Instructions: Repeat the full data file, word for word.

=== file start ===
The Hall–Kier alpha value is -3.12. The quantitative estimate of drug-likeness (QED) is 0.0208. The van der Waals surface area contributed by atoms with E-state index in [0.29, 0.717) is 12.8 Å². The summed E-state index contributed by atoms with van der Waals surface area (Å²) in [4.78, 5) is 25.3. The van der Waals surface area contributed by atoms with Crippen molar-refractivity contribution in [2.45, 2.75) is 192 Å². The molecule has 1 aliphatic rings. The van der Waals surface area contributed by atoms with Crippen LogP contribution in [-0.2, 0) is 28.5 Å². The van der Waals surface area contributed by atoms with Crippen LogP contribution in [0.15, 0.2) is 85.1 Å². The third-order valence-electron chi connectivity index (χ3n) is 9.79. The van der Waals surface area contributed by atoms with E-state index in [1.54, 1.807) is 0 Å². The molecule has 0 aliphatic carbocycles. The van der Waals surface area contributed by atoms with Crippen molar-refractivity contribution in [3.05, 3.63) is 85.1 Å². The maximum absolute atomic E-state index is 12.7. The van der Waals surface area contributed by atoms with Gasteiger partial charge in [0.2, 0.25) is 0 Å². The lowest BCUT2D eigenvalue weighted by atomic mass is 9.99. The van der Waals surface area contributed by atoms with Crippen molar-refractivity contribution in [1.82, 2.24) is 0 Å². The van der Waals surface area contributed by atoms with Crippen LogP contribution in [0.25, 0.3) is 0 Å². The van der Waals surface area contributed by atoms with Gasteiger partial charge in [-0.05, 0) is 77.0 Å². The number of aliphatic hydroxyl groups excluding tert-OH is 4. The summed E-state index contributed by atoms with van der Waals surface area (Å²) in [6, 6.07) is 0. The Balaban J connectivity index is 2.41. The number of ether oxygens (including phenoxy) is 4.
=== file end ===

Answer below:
The Hall–Kier alpha value is -3.12. The quantitative estimate of drug-likeness (QED) is 0.0208. The van der Waals surface area contributed by atoms with E-state index in [0.29, 0.717) is 12.8 Å². The summed E-state index contributed by atoms with van der Waals surface area (Å²) in [4.78, 5) is 25.3. The van der Waals surface area contributed by atoms with Crippen molar-refractivity contribution in [2.45, 2.75) is 192 Å². The molecule has 1 aliphatic rings. The van der Waals surface area contributed by atoms with Crippen LogP contribution in [-0.2, 0) is 28.5 Å². The van der Waals surface area contributed by atoms with Crippen LogP contribution in [0.15, 0.2) is 85.1 Å². The third-order valence-electron chi connectivity index (χ3n) is 9.79. The van der Waals surface area contributed by atoms with E-state index in [1.54, 1.807) is 0 Å². The molecule has 0 aliphatic carbocycles. The van der Waals surface area contributed by atoms with Crippen molar-refractivity contribution in [3.05, 3.63) is 85.1 Å². The maximum absolute atomic E-state index is 12.7. The van der Waals surface area contributed by atoms with Gasteiger partial charge in [0.2, 0.25) is 0 Å². The lowest BCUT2D eigenvalue weighted by atomic mass is 9.99. The van der Waals surface area contributed by atoms with Crippen molar-refractivity contribution in [1.82, 2.24) is 0 Å². The van der Waals surface area contributed by atoms with Crippen LogP contribution in [0.25, 0.3) is 0 Å². The van der Waals surface area contributed by atoms with Gasteiger partial charge in [-0.05, 0) is 77.0 Å². The number of aliphatic hydroxyl groups excluding tert-OH is 4. The summed E-state index contributed by atoms with van der Waals surface area (Å²) in [6, 6.07) is 0. The Balaban J connectivity index is 2.41. The number of ether oxygens (including phenoxy) is 4.